Patterson faces different landscape in Oakland County

By thauckthauck (1226977698|%a, %b %e at %I:%M%p)

This article is an update to one I posted before about the race for Oakland County Executive. Although not directly transit related, incumbent elect L. Brooks Patterson has been a strong voice opposed to using public money to develop light rail in Southeast Michigan. Does the changing political landscape of Oakland County require that Mr. Patterson reevaluate his opinions on public spending? This article seems to suggest that it does. The original can be accessed here.

Catherine Jun / The Detroit News

PONTIAC — Oakland County Executive L. Brooks Patterson could face one of his most challenging, toughest terms yet as the economy slides into recession and Democrats make healthy inroads in county politics.

The 69-year-old Republican's election victory last week against Southfield mayor Brenda Lawrence handed him another four years as the county's top chief — and a busy agenda from the start.

Patterson is now at the helm of a county much different than what he inherited nearly two decades ago. Though still the richest in the state, Oakland County, too, tallies record foreclosures and bloated unemployment rolls that could soon grow even bigger.

The once GOP-dominated terrain has changed, too. Migration from Detroit now splits the county evenly between Democrats and Republicans, according to one poll, and that brings different ideas on how government should run. Despite all of this, Patterson says he will lead as he always has: with a focus on job and business growth and a tight reign on government spending.

"Patterson runs Oakland County like a corporation," said Diane Harnisch, executive director of the county's Republican Party. "I don't think when people vote for Brooks it's a partisan vote."

Patterson's administration has in recent months assembled officials from the state, county and Auburn Hills — home to Chrysler LLC headquarters — and has begun weaving safety nets for what is expected to be tides of laid off workers: job fairs, skills retraining programs, welfare resources.

"We've started to strategize and play the 'what if' game," said Peter Auger, city manager of Auburn Hills, home to the headquarters of Chrysler Corp. "Even though it's a challenging time, it's not time to pull back the horns but charge forward."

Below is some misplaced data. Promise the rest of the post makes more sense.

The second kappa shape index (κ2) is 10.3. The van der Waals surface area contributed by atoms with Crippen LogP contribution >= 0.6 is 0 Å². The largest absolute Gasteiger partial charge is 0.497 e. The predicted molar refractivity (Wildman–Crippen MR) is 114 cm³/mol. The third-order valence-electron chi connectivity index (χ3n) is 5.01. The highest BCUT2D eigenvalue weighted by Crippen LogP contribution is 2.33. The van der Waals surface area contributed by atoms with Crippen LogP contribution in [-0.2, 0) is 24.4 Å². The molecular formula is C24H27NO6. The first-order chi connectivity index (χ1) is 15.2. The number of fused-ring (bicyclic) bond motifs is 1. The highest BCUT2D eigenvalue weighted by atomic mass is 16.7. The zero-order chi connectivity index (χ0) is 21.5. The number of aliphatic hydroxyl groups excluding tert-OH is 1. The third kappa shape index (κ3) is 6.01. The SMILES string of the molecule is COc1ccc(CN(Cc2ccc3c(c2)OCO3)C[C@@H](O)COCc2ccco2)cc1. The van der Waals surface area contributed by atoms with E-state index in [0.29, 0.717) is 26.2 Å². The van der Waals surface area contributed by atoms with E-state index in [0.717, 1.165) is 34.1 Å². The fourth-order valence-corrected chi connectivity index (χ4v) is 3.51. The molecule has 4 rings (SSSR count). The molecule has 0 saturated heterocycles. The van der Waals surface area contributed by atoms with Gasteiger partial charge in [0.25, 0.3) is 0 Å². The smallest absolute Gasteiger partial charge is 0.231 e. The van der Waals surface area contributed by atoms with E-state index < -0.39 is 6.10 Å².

The last year tested Patterson and his staff as they reworked the budget to plug a hole of millions of dollars due to property values falling in the county for the first time in four decades. Property taxes account for more than half the county's budget revenue. They responded by eliminating 150 positions and closing a sheriff's boot camp.

With property values in the county predicted to continue their downward slide, the county will need to further hone the skill to do more with less. "We have to downsize government," said Laurie VanPelt, the county's director of management and budget. "Right now, we have to identify what areas need to be cut."

Patterson shouldn't get much resistance on getting approval for bitter antidotes, since the 25-member county commission, the county's legislative body, still maintains the same slender Republican majority — 13 to 12 — as before Election Day.

But some observers say Patterson can't ignore the growing Democratic tide, which gave as much as 42 percent of votes cast in the executive race to Lawrence versus his 58 percent.

"Neither the Democrats or the Republicans have all the right answers," said John S. Klemanski, political science professor at Oakland University. "So can you find some ideas from the other side that are worth pursuing? My thought is 'yes.'"

Southfield voter Ernest Needle, 59, says he hopes Patterson will adopt some parts of Lawrence's platform, such as mass transit and cooperation on refurbishing Cobo Center.

"He should take heed," said Needle. "Now that everybody is tuned into saving energy and energy efficiency, maybe there's a need for people to take mass transit into downtown Detroit."

Patterson has always maintained he's not against either projects, but doesn't want taxpayers to shoulder the cost burdens.

"Show me how you're going to pay for it," Patterson said.

He further dismissed the electoral margin, attributing the mass of votes for his opponent to the Obama factor. "I wasn't running against Brenda Lawrence. I was running against Barack Obama," Patterson said.

"My priorities have pretty much been on target and I think the voters agree," he added. "I'm going to keep pouring it on as I have the last 16 years."

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